Undergraduate Research and
HUNTINGTON, W.Va. – Approximately 50 students will take part in Marshall University’s College of Liberal Arts 2009 Undergraduate Research and Creativity Conference scheduled Thursday and Friday, April 16-17, in the Drinko Library on Marshall’s Huntington campus.
The conference is designed to showcase the best intellectual work being done in the 13 departments of the college. The event offers students an opportunity to display the quality work they have produced as part of their coursework, senior capstone projects and other educational experiences.
Presentations will examine varied topics such as “Convenience Store Ethnography,” “Shifting Behaviors in Appalachia,” “American Foreign Policy and the Consequences for Coca Farmers” and “Biodiversity’s Effects on Inhabitants of St. Lucia.”
To qualify to present their work at the conference, students were required to submit their work to a committee of COLA faculty for evaluation after receiving a recommendation from a sponsoring faculty member.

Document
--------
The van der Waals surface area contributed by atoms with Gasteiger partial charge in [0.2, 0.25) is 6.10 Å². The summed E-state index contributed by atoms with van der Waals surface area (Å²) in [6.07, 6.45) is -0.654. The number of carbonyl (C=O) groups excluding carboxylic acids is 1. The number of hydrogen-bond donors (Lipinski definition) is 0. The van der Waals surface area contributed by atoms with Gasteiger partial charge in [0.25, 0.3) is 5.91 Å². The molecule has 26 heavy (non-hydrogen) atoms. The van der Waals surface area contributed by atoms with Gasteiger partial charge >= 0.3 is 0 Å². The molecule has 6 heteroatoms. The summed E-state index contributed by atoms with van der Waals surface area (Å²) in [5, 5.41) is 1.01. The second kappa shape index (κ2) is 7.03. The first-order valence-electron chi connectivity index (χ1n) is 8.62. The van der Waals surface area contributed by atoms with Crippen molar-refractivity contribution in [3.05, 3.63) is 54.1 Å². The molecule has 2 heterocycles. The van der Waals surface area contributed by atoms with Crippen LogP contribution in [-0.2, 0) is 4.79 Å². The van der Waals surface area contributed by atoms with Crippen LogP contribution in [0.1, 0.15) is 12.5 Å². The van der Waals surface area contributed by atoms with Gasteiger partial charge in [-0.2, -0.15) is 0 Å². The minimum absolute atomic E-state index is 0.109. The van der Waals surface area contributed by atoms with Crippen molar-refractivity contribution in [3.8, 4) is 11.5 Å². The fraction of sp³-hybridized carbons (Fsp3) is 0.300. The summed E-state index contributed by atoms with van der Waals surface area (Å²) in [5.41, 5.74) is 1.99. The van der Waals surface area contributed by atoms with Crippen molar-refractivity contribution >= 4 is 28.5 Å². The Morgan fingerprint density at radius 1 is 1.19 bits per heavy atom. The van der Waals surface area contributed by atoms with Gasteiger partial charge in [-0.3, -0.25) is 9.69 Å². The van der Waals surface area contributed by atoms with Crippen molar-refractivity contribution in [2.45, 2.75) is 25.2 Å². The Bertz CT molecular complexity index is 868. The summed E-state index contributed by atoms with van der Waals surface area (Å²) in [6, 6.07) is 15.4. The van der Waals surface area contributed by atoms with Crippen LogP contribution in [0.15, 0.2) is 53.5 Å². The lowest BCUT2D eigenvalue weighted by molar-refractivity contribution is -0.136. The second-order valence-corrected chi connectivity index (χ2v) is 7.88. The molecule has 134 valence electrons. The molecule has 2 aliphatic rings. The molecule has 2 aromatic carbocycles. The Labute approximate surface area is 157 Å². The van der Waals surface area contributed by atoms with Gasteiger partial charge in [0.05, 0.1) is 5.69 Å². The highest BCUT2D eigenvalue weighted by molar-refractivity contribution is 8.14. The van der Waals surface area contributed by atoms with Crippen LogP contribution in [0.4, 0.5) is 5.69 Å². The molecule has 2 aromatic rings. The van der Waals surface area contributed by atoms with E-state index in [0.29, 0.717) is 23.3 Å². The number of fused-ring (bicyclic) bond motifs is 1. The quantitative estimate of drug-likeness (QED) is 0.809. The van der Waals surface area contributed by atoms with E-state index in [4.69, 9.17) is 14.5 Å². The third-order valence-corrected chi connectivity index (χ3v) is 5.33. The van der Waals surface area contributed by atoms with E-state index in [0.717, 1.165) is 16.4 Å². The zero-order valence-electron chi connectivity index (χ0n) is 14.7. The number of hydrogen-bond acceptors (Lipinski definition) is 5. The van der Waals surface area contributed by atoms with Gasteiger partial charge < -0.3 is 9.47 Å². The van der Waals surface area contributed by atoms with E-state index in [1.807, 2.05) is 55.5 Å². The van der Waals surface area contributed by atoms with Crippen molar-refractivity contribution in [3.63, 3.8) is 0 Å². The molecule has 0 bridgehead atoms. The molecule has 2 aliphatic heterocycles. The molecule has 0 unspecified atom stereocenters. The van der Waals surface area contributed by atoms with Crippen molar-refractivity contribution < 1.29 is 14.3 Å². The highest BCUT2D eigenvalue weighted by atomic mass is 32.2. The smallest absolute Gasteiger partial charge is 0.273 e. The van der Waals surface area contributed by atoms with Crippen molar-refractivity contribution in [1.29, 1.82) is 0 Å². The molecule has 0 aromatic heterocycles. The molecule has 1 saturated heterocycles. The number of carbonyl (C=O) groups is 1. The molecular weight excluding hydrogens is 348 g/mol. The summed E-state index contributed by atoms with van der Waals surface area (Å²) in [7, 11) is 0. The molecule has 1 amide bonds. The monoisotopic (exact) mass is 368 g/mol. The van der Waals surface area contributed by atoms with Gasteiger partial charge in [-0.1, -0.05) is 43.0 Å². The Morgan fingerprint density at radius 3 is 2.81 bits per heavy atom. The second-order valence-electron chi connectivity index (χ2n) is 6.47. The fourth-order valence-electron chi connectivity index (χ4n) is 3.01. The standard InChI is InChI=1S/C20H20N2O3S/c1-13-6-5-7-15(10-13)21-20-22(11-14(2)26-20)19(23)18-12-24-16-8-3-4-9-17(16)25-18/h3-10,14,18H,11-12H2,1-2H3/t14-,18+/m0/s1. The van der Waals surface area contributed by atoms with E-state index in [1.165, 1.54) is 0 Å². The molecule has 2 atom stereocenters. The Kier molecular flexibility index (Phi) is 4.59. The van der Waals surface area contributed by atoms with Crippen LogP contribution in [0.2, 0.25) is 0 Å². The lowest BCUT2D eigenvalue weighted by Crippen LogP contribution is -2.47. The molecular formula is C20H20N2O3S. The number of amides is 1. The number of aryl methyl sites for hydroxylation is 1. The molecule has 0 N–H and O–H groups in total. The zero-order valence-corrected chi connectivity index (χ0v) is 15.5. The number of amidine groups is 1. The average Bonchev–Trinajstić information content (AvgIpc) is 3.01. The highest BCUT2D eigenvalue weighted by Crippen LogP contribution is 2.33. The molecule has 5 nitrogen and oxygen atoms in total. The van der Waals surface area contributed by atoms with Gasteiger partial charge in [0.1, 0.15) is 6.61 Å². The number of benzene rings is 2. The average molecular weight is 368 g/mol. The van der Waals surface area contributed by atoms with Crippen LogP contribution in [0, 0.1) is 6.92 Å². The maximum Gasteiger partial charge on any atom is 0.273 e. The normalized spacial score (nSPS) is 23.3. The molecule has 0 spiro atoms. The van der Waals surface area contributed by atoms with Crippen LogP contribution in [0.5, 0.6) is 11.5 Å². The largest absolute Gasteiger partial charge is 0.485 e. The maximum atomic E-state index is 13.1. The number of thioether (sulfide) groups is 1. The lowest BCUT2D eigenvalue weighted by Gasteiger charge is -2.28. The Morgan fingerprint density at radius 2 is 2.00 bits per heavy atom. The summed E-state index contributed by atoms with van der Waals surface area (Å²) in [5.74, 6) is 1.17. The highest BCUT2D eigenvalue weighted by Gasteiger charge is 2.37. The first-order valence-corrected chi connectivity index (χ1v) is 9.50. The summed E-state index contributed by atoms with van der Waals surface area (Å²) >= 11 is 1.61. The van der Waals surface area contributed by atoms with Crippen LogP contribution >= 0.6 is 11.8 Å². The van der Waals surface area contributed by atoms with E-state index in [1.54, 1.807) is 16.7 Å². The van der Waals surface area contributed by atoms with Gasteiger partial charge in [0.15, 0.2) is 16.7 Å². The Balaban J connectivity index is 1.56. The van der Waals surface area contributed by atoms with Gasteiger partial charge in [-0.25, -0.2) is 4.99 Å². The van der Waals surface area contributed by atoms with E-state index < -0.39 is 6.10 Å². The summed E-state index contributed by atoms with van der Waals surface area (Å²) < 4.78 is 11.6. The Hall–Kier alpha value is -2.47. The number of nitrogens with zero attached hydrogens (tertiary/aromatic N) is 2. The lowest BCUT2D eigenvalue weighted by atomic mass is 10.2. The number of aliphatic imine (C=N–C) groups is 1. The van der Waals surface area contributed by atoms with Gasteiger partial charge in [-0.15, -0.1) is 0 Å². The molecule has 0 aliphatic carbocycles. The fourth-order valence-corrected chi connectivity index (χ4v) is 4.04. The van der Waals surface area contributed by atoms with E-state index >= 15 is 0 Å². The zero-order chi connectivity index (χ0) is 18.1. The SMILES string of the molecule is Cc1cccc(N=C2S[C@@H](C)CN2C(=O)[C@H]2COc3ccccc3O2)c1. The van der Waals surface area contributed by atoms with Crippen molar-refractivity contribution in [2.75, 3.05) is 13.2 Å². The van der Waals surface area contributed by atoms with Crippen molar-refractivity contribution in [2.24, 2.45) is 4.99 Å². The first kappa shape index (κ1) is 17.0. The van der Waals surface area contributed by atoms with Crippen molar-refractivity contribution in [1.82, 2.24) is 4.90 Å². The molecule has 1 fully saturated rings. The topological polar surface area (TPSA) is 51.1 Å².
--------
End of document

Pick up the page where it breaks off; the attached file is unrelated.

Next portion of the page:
Dr. Christopher White, assistant professor of history at Marshall, will give the keynote speech from 12:30 to 2 p.m. Friday, April 17 in the Shawkey Dining Room in the Marshall Memorial Student Center. White’s most recent book, The History of El Salvador, looks at the political, economic and social variables through the eyes of that country’s people.
Fifteen panel presentations will be given throughout Thursday and on Friday until 12:15 p.m. Topics on Thursday, April 16 include:
Section A: Panel 1, Better Off Dead: Voices Beyond the Grave; Panel 2, Topics in Deviance and Subcultures;
Section B: Panel 3, Topics in Political Science; Panel 4, The Classical World: Inspiration, Power, Danger and the Devine;
Section C: Panel 5, Criminological Theory and Research Approaches; Panel 6, Language, Culture and Diversity in Latin American Societies;
Section D: Panel 7, Oppressed Groups in Latin America; Panel 8, Roundtable, Beliefs about Economic Opportunities: Is the “American Dream” Still Alive and Well?;
Section E: Panel 9, Gender Studies; Panel 10, Culture: Events and Identity.
Topics on Friday, April 17 include:
Section F: Panel 11, Psychology Poster Session and Panel 12, Geography Poster Session, both to take place on the third floor of the Drinko Library Atrium; Panel 13, Social Control and Civil Disobedience;
Section G: Panel 14, Philosophical Inquiries; Panel 15, Eyes on Humanity: Classical Giants, Convenience Stores, and Hitchhiking.
The conference is open to the public.
For additional information on the conference and its events, contact Dr. Kimberly DeTardo-Bora at 304-696-3084 or via e-mail at firstname.lastname@example.org.